Molecular Neurobiology Laboratory
Pioneer Fund Developmental Chair
We all interact with the world by actions. Organisms have the amazing capability to learn, select and execute the appropriate actions in the ever-changing environment. Understanding how the brain generates actions thus lies in the core of understanding the neural basis of adaptive behavior and intelligence. Basal ganglia consist of a group of interconnected nuclei deep in the brain involved in sensory, motor and cognitive functions. Numerous motor and mental disorders from Parkinson's disease to obsessive-compulsive disorder have been linked to the dysfunction of basal ganglia circuits.
Our lab employs a vast array of tools, including quantitative behavior, genetics and optogenetics, in vivo physiological and optical techniques to dissect the neural circuits and molecular mechanisms underlying action learning and selection in freely behaving mice. We hope to characterize the fundamental principles of how the brain learns and generates actions from multiple levels of analysis, and provide insights into action-related neurological and psychiatric diseases.
"Action is the basic way we interact with the world. My lab is interested in understanding how the brain learns, selects and executes actions. By dissecting the neural circuits and molecular mechanisms underlying the brain's generation of adaptive behavior, we hope to contribute to the development of more effective therapeutic interventions for neurological diseases, such as Parkinson's disease and obsessive-compulsive disorder."
We all explore the world by acting, and learn to repeat actions that lead to happy outcomes and avoid those that lead to unpleasant results. We all balance the cost and the outcome of different possible actions and pick the ones that best match our expectation. How does our brain accomplish such amazing tasks, evaluate situations and direct our behavior according to the everchanging environment? And why are those extraordinary abilities compromised in different neurological diseases? Studying a series of complex behavioral tasks in mice, Jin's lab is working to understand how the neurons and molecules in the brain interact to implement the computation, memory and selection of actions.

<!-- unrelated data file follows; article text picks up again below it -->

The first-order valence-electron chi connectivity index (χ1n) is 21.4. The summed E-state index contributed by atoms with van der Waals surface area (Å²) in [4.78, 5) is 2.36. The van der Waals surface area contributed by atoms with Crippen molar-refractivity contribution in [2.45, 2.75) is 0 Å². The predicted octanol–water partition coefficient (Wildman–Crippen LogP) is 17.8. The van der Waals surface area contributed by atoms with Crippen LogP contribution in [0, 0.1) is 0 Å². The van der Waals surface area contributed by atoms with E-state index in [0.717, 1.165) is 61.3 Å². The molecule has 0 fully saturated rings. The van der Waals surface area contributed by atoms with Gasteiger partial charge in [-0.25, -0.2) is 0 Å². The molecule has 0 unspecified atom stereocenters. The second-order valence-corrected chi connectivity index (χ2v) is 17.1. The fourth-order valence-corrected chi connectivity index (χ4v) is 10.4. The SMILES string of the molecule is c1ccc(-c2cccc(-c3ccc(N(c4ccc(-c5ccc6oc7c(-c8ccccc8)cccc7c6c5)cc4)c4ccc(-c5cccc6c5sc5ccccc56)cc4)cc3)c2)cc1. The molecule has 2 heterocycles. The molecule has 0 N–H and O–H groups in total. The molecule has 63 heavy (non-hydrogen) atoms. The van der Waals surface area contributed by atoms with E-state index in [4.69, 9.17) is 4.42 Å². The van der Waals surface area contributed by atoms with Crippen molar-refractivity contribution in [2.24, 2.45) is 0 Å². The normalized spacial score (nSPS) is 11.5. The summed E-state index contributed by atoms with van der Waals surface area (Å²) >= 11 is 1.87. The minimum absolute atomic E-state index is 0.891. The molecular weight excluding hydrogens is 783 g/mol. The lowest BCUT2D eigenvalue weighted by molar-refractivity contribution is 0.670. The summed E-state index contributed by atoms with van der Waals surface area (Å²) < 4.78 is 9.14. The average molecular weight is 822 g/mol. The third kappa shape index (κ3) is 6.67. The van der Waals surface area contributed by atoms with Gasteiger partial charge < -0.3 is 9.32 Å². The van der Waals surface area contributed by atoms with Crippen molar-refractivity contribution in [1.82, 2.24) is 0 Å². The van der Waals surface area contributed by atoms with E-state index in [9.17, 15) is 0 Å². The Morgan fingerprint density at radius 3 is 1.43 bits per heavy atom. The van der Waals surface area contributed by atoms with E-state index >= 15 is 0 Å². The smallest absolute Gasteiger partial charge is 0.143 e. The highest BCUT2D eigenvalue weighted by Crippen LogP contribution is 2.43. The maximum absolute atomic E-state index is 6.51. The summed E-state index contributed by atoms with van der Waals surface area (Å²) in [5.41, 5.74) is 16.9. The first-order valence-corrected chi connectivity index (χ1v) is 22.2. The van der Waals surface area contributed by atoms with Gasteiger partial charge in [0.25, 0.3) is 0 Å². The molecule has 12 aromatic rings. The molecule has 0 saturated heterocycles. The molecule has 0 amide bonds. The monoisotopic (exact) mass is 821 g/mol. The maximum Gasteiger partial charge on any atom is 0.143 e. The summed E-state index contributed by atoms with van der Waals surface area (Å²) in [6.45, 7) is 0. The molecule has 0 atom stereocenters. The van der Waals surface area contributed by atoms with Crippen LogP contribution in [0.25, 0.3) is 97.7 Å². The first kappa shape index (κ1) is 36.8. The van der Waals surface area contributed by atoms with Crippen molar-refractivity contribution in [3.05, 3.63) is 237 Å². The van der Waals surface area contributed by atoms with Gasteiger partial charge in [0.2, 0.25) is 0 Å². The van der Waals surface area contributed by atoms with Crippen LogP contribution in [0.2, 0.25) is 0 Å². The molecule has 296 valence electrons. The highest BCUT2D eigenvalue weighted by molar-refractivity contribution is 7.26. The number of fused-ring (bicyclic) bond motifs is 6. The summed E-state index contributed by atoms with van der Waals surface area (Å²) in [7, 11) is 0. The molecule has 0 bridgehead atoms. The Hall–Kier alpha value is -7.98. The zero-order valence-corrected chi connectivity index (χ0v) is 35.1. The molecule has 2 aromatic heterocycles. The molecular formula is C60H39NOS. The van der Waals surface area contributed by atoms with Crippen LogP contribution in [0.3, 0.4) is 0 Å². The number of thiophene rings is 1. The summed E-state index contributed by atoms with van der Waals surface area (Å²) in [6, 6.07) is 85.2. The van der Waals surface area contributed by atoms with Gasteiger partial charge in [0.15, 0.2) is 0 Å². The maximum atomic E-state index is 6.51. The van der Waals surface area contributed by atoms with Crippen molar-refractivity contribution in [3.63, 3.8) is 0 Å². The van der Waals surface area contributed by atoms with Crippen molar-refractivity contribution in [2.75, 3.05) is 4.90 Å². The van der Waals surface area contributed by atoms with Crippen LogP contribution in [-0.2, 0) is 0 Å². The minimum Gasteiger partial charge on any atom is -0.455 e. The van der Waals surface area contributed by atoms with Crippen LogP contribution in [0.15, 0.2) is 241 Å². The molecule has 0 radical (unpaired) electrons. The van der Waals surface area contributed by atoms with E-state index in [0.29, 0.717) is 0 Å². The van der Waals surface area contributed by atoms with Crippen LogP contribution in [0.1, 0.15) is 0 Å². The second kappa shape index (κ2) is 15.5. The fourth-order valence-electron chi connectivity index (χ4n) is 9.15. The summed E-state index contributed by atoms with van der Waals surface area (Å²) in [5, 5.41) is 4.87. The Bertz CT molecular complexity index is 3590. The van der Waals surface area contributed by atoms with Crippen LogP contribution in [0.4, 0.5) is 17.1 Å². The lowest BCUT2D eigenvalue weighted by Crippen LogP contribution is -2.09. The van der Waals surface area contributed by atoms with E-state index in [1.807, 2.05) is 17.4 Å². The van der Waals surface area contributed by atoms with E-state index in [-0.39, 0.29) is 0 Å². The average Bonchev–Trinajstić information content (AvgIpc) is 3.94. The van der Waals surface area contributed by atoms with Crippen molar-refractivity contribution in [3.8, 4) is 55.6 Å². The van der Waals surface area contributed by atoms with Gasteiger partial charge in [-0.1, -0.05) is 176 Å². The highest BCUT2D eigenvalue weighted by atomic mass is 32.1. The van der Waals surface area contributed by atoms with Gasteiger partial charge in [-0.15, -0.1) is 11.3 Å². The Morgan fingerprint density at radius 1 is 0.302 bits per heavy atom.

Numerous motor and mental diseases, including Parkinson's, Huntington's, obsessive- compulsive disorder, schizophrenia and depression, have been linked to the dysfunction of circuits composed of basal ganglia, a group of interconnected structures deep in the brain. Jin found that nigral dopaminergic neurons, whose degeneration is responsible for Parkinson's disease, and the neurons in the striatum, which degenerates in Huntington's disease, can broadcast the signals selectively for starting or stopping the newly learned action sequences. The finding provides important insights into the action initiation and termination deficits observed in those diseases. His research further demonstrated that learning cognitive actions, such as playing chess or doing math, could involve the same neural circuitry involved in learning motor actions, and that they may share similar molecular mechanisms. This introduces the possibility of studying cognitive action learning and dysfunction in genetic models.
The lab plans to continue exploring the molecular and circuit mechanisms underlying action learning and selection, employing a vast array of cutting-edge genetic, physiological and optical techniques in freely behaving mice. Ultimately, Jin hopes to characterize the fundamental principles of how the brain generates actions from multiple levels of analysis and to develop cures for a wide range of action-related neurological and psychiatric diseases.
From left to right: Jonathan Cook, Natalie Taylor, Xin Jin, Jessica Lichter
Cui G., Jun S.B., Jin X., Pham M.D., Vogel S.S., Lovinger D.M. and Costa R.M. (2013) Concurrent activation of striatal direct and indirect pathways during action initiation. Nature 494: 238-242.
French C.A., Jin X., Campbell T.G., Gerfen E., Groszer M., Fisher S.E., and Costa R.M. (2012) An aetiological Foxp2 mutation causes aberrant striatal activity and alters plasticity during skill learning. Molecular Psychiatry 17: 1077-1085.
Koralek A.C.*, Jin X.*, Long II J.D., Costa R.M., and Carmena J.M. (2012) Corticostriatal plasticity is necessary for learning intentional neuroprosthetic skills. Nature 483: 331-335. (* equal contribution)
Jin X. and Costa R.M. (2010) Start/stop signals emerge in nigrostriatal circuits during sequence learning. Nature 466: 457-462.
Venkatraman S.*, Jin X.*, Costa R.M., and Carmena J.M. (2010) Using inertial sensors to investigate neural correlates of behavior in freely behaving rodents. Journal of Neurophysiology 104: 569-575. (* equal contribution)
Awards and Honors
- Whitehall Foundation Award, 2013-2016
- Ellison Medical Foundation New Scholar in Aging Award, 2012-2016
- Society for Neuroscience Gruber International Research Award, 2011
- NIAAA/NIH Benedict J. Latteri Award, 2011
- Portuguese Society for Neuroscience Featured Article Award, 2011